The Girl In Building C
The True Story of a Teenage Tuberculosis Patient
Editor Mary Krugerud
Letters from a stay in a tuberculosis sanatorium plumb losses of youth, of freedom, of life- but also gains in mobility, in education, in friendships, and in love.
- Format: Paperback, 224 pages, 30 b&w photos, 5.5 x 8.5 inches
- Publisher: Minnesota HIstorical Society Press (Sept. 1, 2018)
In October 1943, sixteen-year-old Marilyn Barnes was told that her recent bout of pneumonia was in fact tuberculosis. She entered Ah-gwah-ching State Sanatorium at Walker, Minnesota, for what she thought would be a short stay. In January, her tuberculosis spread, and she nearly died. Her recovery required many months of bed rest and medical care.
Marilyn loved to write, and the story of her three-year residency at the sanatorium is preserved in hundreds of letters that she mailed back home to her parents, who could visit her only occasionally and whom she missed terribly. The letters functioned as a diary in which Marilyn articulately and candidly recorded her reactions to roommates, medical treatments, Native American nurses, and boredom. She also offers readers the singular perspective of a bed-bound teenager, gossiping about boys, requesting pretty new pajamas, and enjoying Friday evening popcorn parties with other patients.
Selections from this cache of letters are woven into an informative narrative that explores the practices and culture of a midcentury tuberculosis sanatorium and fills in long-forgotten details gleaned from recent conversations with Marilyn, who "graduated" from the sanatorium and went on to lead a full, productive life.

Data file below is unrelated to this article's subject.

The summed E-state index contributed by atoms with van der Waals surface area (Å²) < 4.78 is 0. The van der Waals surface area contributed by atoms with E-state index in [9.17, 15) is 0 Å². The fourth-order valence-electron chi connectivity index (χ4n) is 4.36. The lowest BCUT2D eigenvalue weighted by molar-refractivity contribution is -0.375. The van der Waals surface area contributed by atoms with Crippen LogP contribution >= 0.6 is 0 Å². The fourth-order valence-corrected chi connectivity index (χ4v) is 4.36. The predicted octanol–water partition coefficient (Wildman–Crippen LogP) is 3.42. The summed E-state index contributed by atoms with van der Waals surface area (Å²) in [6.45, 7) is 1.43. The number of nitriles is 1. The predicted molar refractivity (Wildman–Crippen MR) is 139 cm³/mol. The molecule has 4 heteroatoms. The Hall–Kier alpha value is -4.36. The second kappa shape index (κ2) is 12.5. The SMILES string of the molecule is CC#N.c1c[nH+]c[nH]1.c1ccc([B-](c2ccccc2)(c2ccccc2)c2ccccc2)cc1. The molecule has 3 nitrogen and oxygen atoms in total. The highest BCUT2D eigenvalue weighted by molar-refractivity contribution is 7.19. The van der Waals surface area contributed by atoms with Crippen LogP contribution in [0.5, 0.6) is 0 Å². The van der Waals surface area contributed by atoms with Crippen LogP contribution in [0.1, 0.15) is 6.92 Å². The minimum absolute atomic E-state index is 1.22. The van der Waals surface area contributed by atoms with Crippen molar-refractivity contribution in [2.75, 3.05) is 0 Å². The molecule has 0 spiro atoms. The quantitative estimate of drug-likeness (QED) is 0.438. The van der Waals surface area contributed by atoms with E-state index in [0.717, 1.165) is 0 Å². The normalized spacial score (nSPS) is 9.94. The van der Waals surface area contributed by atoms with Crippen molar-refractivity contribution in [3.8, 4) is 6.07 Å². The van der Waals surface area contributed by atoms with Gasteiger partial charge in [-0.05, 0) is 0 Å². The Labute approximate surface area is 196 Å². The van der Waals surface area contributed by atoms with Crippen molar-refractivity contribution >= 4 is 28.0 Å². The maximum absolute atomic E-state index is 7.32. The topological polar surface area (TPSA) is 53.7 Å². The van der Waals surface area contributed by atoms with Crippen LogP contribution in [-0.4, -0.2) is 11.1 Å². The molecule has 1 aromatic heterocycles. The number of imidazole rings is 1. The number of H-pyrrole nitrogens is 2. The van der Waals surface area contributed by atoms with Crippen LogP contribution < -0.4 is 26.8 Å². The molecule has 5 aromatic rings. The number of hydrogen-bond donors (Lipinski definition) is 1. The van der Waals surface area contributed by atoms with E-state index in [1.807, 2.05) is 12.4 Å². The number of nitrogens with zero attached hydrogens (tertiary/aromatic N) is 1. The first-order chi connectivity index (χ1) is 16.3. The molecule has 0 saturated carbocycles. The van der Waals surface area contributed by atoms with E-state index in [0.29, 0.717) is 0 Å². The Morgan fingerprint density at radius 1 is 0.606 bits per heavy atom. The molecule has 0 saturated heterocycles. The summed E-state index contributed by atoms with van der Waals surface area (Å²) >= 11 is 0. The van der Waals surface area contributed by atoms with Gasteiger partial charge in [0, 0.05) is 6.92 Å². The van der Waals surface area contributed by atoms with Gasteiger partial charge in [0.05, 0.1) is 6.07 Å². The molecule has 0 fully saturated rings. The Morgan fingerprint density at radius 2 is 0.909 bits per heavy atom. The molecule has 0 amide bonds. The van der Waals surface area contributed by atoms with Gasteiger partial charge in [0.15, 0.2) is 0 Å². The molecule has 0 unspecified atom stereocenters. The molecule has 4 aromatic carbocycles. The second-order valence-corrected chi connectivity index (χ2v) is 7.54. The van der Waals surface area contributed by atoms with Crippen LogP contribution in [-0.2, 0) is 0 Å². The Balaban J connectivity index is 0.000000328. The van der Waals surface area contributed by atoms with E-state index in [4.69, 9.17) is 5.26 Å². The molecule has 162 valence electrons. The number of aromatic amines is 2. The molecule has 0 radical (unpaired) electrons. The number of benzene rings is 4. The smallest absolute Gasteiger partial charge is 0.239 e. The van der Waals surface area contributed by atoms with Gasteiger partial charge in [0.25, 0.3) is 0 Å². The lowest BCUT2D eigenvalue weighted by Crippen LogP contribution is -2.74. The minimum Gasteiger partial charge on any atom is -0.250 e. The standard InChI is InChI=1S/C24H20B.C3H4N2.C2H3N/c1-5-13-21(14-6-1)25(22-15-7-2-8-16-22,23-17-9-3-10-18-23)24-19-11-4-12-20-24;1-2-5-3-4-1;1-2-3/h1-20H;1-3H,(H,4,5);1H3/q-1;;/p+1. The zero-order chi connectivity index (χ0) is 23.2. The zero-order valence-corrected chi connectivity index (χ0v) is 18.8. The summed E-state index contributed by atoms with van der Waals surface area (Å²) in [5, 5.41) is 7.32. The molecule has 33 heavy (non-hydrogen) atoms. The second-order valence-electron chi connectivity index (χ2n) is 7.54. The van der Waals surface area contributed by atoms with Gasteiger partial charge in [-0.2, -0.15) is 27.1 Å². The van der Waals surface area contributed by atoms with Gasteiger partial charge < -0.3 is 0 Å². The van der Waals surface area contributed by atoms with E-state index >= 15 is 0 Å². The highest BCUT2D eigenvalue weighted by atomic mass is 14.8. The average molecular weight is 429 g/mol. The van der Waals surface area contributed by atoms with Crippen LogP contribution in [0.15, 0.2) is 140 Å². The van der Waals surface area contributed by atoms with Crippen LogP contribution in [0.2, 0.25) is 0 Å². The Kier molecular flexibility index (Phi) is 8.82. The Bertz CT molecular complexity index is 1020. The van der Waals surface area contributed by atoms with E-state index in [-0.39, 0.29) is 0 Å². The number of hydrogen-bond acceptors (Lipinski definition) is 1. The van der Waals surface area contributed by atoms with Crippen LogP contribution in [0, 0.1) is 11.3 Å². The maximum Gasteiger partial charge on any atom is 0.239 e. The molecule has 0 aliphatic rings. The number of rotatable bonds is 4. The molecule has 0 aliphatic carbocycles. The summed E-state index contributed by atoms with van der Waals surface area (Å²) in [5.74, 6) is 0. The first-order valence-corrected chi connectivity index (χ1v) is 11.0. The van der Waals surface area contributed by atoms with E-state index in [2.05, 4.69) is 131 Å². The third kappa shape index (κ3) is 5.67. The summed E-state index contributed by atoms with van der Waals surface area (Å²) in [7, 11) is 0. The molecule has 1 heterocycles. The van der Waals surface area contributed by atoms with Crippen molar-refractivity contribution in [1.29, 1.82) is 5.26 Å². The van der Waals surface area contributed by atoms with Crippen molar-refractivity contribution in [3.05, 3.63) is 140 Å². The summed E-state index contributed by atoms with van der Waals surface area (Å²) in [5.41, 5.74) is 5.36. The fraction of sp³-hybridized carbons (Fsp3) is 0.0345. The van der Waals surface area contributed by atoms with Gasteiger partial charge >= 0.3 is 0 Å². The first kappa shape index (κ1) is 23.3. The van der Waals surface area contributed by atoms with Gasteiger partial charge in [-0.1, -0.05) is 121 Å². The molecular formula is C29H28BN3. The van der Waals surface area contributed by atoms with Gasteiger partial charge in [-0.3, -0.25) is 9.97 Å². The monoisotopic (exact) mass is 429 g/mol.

An independent researcher and historian, Mary Krugerud is the author of Interrupted Lives: The History of Tuberculosis in Minnesota and Glen Lake Sanatorium. She discovered Marilyn's letters during a project funded by an MNHS Legacy Research Fellowship. Mary lives in Hutchinson.
“Nothing brings medical history alive like a patient’s narrative, and Mary Krugerud has uncovered an extraordinary story in Marilyn Barnes’s letters to her family from the Ah-gwah-ching tuberculosis sanatorium. To read these missives is a lesson in humbleness. For three years Marilyn was brave, good humored, and kind as she worked her way through her arduous TB ‘cure.’ This was in the 1940s, before the routine use of antibiotics, and many of Marilyn’s friends at the ‘san’ died. She needed love and support but always tried to reassure her anxious parents that she was ‘feeling just swell.’ Today, though TB is mostly curable, patients still need help beyond the long course of drugs; The Girl in Building C explains why. It is the human face of a terrible disease.”
Dr. Helen Bynum, author of Spitting Blood: The History of Tuberculosis